Earnings for AMP Wealth are forecasted to more than halve during the next two years, plummeting from $363 million in FY18 to an estimated $161 million in FY20, according to an analysis.
The investment bank has estimated Wealth will see its earnings drop from re-pricing by $60 million in FY19. There will be lost distribution earnings of about $85 million from the sale of AMP’s life insurance business to Resolution and a fall of $30 million from Protecting Your Super reforms.
For FY19, it has projected earnings for the wealth business of $264 million, a 28 per cent drop year-on-year.
Also posed to be a challenge for the bank will be its vertical integration, as Morgan Stanley said its regulatory complexity “likely demands a rethink of the operating model.”
Morgan Stanley added that BT’s repricing of its Panorama platform will also add pressure to AMP along with other major players including Macquarie, IOOF and Colonial, predicting a narrowing in the industry.
“Given the accelerating trend towards unbundling product and platform post-royal commission, in our view the market structure in time likely evolves towards two to three large-scale, low-cost providers,” it said.
“The incumbent scale, sunk investment and deep pockets of some participants could see this potential future state evolve faster than the market anticipates.”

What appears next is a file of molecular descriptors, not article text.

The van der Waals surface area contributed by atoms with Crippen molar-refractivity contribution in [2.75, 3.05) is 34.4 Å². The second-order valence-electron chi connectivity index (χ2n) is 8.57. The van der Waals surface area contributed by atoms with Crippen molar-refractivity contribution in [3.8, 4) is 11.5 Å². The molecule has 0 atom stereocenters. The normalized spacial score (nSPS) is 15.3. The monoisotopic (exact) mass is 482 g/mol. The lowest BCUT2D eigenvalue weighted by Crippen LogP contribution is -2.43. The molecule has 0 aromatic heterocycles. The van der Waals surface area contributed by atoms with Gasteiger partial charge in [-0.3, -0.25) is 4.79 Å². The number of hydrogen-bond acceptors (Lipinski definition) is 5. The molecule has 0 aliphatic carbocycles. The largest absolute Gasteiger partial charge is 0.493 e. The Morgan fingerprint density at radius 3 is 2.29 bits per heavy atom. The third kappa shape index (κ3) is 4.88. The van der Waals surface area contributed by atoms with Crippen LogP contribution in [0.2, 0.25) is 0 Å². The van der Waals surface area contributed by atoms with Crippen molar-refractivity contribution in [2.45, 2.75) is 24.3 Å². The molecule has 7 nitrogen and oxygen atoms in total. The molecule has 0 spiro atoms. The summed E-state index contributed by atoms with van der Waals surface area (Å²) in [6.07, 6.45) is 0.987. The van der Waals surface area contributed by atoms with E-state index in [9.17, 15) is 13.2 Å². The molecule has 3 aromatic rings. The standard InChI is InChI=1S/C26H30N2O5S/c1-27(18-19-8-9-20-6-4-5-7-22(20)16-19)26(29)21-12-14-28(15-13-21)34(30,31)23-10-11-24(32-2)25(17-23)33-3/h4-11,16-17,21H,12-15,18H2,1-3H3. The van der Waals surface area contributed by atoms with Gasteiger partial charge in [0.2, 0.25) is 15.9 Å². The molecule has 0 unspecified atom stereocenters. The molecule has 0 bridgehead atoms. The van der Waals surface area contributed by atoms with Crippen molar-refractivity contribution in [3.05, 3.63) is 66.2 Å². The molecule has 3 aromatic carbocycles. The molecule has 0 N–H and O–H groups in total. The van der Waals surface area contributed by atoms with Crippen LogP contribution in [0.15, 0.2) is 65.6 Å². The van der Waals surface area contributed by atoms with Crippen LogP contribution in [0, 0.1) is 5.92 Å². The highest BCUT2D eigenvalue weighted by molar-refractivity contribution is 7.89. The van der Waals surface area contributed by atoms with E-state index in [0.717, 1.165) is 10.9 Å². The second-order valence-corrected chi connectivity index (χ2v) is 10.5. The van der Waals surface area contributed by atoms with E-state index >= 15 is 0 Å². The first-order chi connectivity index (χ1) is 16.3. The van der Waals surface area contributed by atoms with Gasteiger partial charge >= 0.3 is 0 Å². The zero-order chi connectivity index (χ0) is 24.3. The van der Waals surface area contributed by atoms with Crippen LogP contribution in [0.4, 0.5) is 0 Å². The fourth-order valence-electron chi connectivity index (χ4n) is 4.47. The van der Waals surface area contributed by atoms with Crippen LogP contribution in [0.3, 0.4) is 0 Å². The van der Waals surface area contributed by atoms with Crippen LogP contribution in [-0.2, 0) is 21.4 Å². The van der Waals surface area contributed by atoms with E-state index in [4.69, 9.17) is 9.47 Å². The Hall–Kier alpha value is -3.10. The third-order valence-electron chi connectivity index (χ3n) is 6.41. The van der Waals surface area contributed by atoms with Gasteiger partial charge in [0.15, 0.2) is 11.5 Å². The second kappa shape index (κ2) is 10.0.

The analysis said options for restructuring AMP’s operating model include outsourcing retail platforms and the potential use of new tech options and players such as Link giving lower costs to serve fund administration.
Morgan Stanley said the complexity of the wealth sector following the AXA deal eight years ago, leaving eight retail platforms, three external badges, five master trusts and two trustees present challenges to AMP in capturing scale benefits, preserving margin and competing with industry funds.
Commissioner Kenneth Hayne had scrutinised the company’s use of vertical integration during the royal commission, as he had said the model gives incentive to promote owners’ products above others, even when they were not in the customer’s best interest.
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